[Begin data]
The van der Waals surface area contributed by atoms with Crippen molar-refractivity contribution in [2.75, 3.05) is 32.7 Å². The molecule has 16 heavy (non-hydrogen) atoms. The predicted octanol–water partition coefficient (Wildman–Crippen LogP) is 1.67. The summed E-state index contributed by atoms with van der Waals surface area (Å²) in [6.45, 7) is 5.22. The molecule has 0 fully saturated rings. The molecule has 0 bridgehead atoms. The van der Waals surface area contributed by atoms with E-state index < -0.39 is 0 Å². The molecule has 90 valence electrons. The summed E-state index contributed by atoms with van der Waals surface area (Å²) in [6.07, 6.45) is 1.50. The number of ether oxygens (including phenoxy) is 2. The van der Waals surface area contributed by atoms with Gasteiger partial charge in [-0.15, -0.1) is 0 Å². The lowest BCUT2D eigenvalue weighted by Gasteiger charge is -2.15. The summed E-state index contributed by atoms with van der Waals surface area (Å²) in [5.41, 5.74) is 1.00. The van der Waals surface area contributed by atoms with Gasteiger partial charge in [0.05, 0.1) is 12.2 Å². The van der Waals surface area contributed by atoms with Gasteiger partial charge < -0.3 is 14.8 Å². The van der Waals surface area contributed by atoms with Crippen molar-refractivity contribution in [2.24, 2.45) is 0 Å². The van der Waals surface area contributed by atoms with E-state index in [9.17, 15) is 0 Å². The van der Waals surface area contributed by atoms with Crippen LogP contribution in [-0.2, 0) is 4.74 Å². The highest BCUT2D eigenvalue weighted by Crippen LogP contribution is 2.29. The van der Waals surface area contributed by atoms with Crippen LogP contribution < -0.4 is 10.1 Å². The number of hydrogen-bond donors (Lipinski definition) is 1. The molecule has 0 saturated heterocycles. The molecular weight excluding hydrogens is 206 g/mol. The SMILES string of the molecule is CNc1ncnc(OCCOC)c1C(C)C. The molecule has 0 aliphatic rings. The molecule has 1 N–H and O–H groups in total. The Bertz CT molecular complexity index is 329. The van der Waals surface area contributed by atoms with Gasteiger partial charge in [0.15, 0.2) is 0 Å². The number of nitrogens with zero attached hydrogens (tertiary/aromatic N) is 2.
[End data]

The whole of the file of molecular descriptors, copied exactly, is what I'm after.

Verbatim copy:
The van der Waals surface area contributed by atoms with Crippen molar-refractivity contribution in [2.75, 3.05) is 32.7 Å². The molecule has 16 heavy (non-hydrogen) atoms. The predicted octanol–water partition coefficient (Wildman–Crippen LogP) is 1.67. The summed E-state index contributed by atoms with van der Waals surface area (Å²) in [6.45, 7) is 5.22. The molecule has 0 fully saturated rings. The molecule has 0 bridgehead atoms. The van der Waals surface area contributed by atoms with E-state index < -0.39 is 0 Å². The molecule has 90 valence electrons. The summed E-state index contributed by atoms with van der Waals surface area (Å²) in [6.07, 6.45) is 1.50. The number of ether oxygens (including phenoxy) is 2. The van der Waals surface area contributed by atoms with Gasteiger partial charge in [-0.15, -0.1) is 0 Å². The lowest BCUT2D eigenvalue weighted by Gasteiger charge is -2.15. The summed E-state index contributed by atoms with van der Waals surface area (Å²) in [5.41, 5.74) is 1.00. The van der Waals surface area contributed by atoms with Gasteiger partial charge in [0.05, 0.1) is 12.2 Å². The van der Waals surface area contributed by atoms with Gasteiger partial charge < -0.3 is 14.8 Å². The van der Waals surface area contributed by atoms with Crippen molar-refractivity contribution in [2.24, 2.45) is 0 Å². The van der Waals surface area contributed by atoms with E-state index in [9.17, 15) is 0 Å². The van der Waals surface area contributed by atoms with Crippen LogP contribution in [-0.2, 0) is 4.74 Å². The highest BCUT2D eigenvalue weighted by Crippen LogP contribution is 2.29. The van der Waals surface area contributed by atoms with Crippen LogP contribution < -0.4 is 10.1 Å². The number of hydrogen-bond donors (Lipinski definition) is 1. The molecule has 0 saturated heterocycles. The molecular weight excluding hydrogens is 206 g/mol. The SMILES string of the molecule is CNc1ncnc(OCCOC)c1C(C)C. The molecule has 0 aliphatic rings. The molecule has 1 N–H and O–H groups in total. The Bertz CT molecular complexity index is 329. The van der Waals surface area contributed by atoms with Gasteiger partial charge in [0.15, 0.2) is 0 Å². The number of nitrogens with zero attached hydrogens (tertiary/aromatic N) is 2.